Associate professor Jeannette Colyvas adds new dimensions to her theory of innovation as she collaborates in varied domains—from education to law and media.
Org\scientist Jeannette Colyvas; Building Understanding of Organizational Innovation
“Stick” and “spread.” These terms are shorthand for the innovative niche that associate professor Jeannette Colyvas has established for studying organizations. She is keenly interested in building theory about what makes innovations spread and what makes them stick.
Coming from the world of sociology and management science, Colyvas crosses borders as an organizational sociologist. Above all, she wants to know how something becomes entrenched within an organization— and how this process changes objects, settings and people. She channels her unique area of study in multidimensional ways that make a difference for many.
Learning about innovation in organizations
Colyvas describes her specialty, which focuses on universities and entrepreneurial science, as “thinking about institutionalization beyond innovation.” In recent years as more academic scientists have become inventors, Colyvas has discovered how universities and people transform during the entrepreneurial process of technology transfer.
For example, she has found out how patenting affects scientists. “Becoming an entrepreneur adds to your identity. It actually transforms your career trajectory,” she explains. The inventions of entrepreneurial science also often change universities, and she finds the levers that trigger those changes.
“There’s a two-way flow,” Colyvas says of university academics. “Learning goes in both directions. … Knowledge flows out, but it also flows in.” She feels an obligation to contribute to the disciplines that shaped her. “When you draw from an area of knowledge, you also want to contribute to it—and refine it so it gets better and better,” she says.
Multiple dimensions of inquiry
Colyvas’s innovative research has multiple streams of inquiry. In her main branch of study, the spread of entrepreneurship and innovative practices, she has developed influential new insights. “I’ve showed counterintuitive mechanisms that push these things forward,” she says. “The conditions that gave rise to a practice are very different from what keeps it in place.”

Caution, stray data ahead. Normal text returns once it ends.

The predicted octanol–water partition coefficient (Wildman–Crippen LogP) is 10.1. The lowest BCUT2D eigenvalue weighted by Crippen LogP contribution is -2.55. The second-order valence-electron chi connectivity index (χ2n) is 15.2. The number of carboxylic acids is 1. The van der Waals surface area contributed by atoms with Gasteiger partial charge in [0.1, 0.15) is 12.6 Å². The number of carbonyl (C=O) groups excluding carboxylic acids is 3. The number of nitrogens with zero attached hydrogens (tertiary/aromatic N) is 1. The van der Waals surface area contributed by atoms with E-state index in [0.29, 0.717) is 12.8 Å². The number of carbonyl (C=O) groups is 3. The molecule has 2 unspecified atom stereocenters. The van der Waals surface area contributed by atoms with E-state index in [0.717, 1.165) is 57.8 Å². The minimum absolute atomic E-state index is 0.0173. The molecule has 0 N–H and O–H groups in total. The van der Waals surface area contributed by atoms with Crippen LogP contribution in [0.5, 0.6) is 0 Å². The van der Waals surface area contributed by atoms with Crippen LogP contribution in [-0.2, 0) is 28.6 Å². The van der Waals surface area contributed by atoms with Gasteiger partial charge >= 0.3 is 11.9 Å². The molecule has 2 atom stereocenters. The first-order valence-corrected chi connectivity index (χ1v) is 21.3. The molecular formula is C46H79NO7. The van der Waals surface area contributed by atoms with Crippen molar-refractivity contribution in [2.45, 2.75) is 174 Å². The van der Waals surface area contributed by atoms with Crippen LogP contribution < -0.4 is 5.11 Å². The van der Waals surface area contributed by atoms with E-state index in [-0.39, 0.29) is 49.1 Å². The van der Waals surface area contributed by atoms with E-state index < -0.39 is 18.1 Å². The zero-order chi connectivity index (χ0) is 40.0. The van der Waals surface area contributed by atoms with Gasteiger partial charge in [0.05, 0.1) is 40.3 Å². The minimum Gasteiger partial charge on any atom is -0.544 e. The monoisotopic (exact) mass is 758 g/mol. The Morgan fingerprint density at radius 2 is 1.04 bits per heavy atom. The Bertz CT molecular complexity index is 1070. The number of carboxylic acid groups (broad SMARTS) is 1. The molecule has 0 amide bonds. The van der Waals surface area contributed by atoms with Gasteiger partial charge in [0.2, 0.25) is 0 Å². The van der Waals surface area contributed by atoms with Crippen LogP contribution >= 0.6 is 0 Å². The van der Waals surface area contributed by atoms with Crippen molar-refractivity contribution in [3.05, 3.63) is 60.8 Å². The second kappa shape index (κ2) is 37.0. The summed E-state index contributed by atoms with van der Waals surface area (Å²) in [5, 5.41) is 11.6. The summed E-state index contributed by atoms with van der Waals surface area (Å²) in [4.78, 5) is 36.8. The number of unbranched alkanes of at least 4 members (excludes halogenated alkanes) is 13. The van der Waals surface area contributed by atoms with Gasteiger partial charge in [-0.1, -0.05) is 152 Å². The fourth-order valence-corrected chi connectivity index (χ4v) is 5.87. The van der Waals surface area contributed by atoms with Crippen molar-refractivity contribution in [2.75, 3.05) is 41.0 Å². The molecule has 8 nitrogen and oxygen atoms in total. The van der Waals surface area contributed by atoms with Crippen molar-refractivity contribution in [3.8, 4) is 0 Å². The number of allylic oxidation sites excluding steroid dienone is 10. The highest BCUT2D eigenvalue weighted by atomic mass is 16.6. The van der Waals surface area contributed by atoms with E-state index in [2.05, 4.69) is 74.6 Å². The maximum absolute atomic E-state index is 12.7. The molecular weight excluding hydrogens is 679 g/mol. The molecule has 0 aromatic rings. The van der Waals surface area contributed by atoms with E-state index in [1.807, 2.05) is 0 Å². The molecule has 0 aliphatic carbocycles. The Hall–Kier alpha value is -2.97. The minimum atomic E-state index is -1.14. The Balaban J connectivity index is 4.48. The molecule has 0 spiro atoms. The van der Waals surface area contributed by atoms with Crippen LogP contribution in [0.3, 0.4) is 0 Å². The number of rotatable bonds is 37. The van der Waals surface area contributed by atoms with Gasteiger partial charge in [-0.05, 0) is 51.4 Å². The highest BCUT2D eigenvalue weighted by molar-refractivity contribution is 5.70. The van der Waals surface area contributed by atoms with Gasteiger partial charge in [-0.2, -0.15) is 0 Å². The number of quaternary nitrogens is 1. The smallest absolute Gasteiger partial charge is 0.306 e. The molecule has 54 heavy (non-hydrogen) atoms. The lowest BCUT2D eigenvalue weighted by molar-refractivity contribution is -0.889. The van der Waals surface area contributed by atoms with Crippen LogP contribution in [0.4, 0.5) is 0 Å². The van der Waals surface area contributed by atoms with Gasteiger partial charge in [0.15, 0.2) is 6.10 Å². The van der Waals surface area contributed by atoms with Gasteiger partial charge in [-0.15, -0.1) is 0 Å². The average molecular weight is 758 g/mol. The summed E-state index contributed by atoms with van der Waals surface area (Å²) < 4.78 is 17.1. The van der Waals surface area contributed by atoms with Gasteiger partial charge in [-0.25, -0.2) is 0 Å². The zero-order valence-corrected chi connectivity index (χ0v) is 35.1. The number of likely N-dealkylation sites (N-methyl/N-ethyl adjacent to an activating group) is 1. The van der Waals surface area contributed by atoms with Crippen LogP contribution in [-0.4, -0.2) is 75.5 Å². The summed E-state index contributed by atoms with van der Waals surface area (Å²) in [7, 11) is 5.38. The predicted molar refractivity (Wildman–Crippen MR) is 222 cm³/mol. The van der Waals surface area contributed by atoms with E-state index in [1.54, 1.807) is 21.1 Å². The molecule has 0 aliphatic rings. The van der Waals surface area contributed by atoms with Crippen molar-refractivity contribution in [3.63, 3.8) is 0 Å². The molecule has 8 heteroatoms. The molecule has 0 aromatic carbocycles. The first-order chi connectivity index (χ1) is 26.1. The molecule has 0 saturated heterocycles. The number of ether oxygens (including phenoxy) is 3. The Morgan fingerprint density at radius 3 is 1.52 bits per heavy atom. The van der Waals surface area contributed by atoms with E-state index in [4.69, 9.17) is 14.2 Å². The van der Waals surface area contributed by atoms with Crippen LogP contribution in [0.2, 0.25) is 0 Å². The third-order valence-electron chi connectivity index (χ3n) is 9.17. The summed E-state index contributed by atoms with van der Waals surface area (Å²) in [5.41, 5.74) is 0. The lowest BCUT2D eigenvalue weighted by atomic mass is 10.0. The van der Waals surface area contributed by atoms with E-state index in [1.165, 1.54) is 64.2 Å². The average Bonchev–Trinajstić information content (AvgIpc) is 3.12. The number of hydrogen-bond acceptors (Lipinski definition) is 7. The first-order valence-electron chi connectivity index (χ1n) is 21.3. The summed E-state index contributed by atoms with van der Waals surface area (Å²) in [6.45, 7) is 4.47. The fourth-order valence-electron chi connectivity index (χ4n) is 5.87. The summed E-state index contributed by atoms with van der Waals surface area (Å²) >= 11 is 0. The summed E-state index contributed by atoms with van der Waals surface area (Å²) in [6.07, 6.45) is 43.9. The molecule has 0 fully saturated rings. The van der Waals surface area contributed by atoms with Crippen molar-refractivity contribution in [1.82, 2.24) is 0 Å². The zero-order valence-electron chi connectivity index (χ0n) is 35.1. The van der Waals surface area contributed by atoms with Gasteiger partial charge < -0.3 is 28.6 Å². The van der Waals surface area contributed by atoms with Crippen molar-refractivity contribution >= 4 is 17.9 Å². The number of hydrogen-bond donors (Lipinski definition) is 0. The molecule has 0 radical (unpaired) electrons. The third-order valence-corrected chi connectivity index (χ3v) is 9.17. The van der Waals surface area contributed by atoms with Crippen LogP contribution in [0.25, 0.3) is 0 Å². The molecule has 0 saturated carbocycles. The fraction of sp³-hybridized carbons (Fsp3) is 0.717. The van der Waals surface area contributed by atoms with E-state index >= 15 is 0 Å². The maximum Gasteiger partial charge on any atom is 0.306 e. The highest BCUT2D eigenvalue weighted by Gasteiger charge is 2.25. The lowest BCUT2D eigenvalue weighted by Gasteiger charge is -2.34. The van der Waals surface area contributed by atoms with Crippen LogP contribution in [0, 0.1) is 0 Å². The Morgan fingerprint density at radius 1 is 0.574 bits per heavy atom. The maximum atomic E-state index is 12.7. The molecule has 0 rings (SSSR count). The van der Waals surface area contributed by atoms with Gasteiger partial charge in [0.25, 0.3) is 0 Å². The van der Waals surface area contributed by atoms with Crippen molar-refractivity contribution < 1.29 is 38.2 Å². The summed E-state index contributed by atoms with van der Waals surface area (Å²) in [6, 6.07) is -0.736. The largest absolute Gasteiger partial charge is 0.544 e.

Her research has also flowed into other areas, such as women in science and performance metrics in higher education. For example, a recent study with policy implications found that female scientists are as likely to succeed at obtaining patents as men.
As she explores along multiple avenues, Colyvas also employs varied methods, matching the method to the question at hand. For example, a recent study of how scientists view entrepreneurship used computer modeling. Her studies have also employed archival research, qualitative observation, field observation, statistical inference and simulation.
Through her research, Colyvas has impact by building theory. “Theories are like flashlights that illuminate invisible ink. A different dimension illuminates the invisible ink,” she says. At SESP she is testing her theory of innovation in new domains—from education to media to law.
Impact through teaching and outreach
Colyvas has also discovered multidimensional impact through teaching and outreach. She designs courses in learning and organizational change for undergraduate and graduate students, incorporating her lab findings into her teaching. Colyvas’s dedication to her students has not gone unnoticed. She has won honor roll and outstanding professor awards for her work in the classroom.
In the classroom and lab, she and her students tackle real-world problems in education and other settings. For example, they might investigate how an effective curriculum can spread widely in schools. “We want to be able to identify levers and pressure points so that things can live on sustainably,” she says.
As Colyvas collaborates with students and faculty in their areas of interest, she adds new dimensions to her thinking. “We learn more when we see how this plays out in fields like law and education,” she says. Currently she is collaborating with one graduate student looking at restorative justice practices for school discipline and another studying how a high-stress school is adapting to the Common Core.
Outreach in the community is another way that Colyvas’s theories come to life. For example, she serves on the board of a crisis housing nonprofit, working on the problem of homelessness for families in Chicago. She also teaches executive education for nonprofits.
Colyvas also appreciates being able to take on different roles around the university. On campus she is affiliated with the Kellogg School of Management, Northwestern Institute on Complex Systems, Department of Sociology and Institute for Policy Research. She sees SESP as an interdisciplinary environment where she can be innovative. She says, “We are boundary spanners and systems-level thinkers. … We think at a systems level even though we care about the everyday lives of people.”